The familiar dual mandate – maintaining stable prices and sustainable employment – are in fact second and third on the list of the Fed’s responsibilities, after crisis management.

The unwillingness of either political party to give the other credit for what it had achieved, before and after a hotly-contested presidential election, may have played a role as well.  Whatever the reasons for the failure to communicate effectively after 2008, US politics have been substantially corroded by it ever since.

An important step to improve the situation was taken last week when the Yale Program on Financial Stability announced the creation of its Crisis Response Project, an online platform designed to serve as a resource for policy makers dealing with crisis situations – and, presumably, a focal point for those caught up in them.

Organized by Yale School of Management Prof. Andrew Metrick, in 2013, the Program on Financial Stability has been supported since its inception by the Alfred P. Sloan Foundation – mostly to assemble an intensive summer school program for up-and-coming central bankers and regulators.  A one-year Master’s Degree program in Systemic Risk Management will enroll its first students in the autumn. The program’s advisory board, chaired by former Treasury Secretary Timothy Geithner, is luminous.

A $10 million grant from Bill Gates, Bloomberg Philanthropies, Jeff Bezos and the Peter G. Peterson Foundation will enable the Crisis Response Center to concentrate on analyzing the “war-time situations” that periodically develop, as opposed to the task of writing and enforcing regulations for financial institutions. “The first time you contemplate a potential solution to a crisis shouldn’t be when you’re in the middle of one,” said Metrick.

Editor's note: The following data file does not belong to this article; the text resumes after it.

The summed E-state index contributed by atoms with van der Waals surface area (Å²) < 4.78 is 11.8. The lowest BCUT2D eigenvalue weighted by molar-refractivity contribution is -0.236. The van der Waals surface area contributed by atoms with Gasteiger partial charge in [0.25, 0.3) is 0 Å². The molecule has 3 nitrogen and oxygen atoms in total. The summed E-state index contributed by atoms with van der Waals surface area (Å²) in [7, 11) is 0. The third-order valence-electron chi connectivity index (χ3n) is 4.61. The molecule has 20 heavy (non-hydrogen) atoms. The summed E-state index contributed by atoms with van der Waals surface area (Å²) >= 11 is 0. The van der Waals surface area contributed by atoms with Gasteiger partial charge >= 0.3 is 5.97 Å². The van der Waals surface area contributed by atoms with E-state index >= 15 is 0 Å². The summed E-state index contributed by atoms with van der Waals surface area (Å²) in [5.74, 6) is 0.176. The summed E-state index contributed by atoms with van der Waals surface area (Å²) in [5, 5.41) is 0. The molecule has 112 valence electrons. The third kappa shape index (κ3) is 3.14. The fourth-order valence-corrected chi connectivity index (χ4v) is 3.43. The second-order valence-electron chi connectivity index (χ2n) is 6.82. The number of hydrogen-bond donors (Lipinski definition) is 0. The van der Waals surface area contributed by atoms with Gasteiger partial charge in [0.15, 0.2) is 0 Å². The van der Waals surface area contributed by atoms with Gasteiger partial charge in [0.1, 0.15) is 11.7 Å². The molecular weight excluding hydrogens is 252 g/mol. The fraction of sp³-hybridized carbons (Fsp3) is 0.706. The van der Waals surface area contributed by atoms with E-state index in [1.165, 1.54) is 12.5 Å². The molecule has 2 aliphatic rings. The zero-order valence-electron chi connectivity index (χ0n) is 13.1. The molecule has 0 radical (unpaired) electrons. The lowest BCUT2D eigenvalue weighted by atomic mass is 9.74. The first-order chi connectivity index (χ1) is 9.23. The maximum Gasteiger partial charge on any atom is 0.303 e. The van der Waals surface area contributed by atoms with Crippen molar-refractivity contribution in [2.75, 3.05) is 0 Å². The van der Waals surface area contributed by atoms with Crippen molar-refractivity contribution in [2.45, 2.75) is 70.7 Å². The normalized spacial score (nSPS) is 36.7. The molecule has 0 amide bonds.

To this point the best explications of the patterns of crises and their remedies have been historical, Lombard Street: A Description of the Money Market, by Walter Bagehot, in 1873;   Manias, Panics and Crashes: A History of Financial Crises, by Charles P. Kindleberger, in 1978; and,  of the recent event, Slapped by the Invisible Hand: The Panic of 2007, by Gary Gorton, in 2010.  The contemplated “online platform” represents a significance advance.

But financial institutions evolve so quickly – “at the speed of thought,” as Andrew Lo, of the Massachusetts Institute of Technology’s Sloan School of Management puts it in Adaptive Markets – that what is wanted is a theoretical perspective. This role was performed in interpreting the recent crisis, for the most part unsatisfactorily, by Hyman Minsky, of Washington University in St. Louis and the Levy Economics Institute of Bard College, who sketchily interpreted a crisis he often predicted but did not live to see. Minsky, a student of Joseph Schumpeter, died in 1996.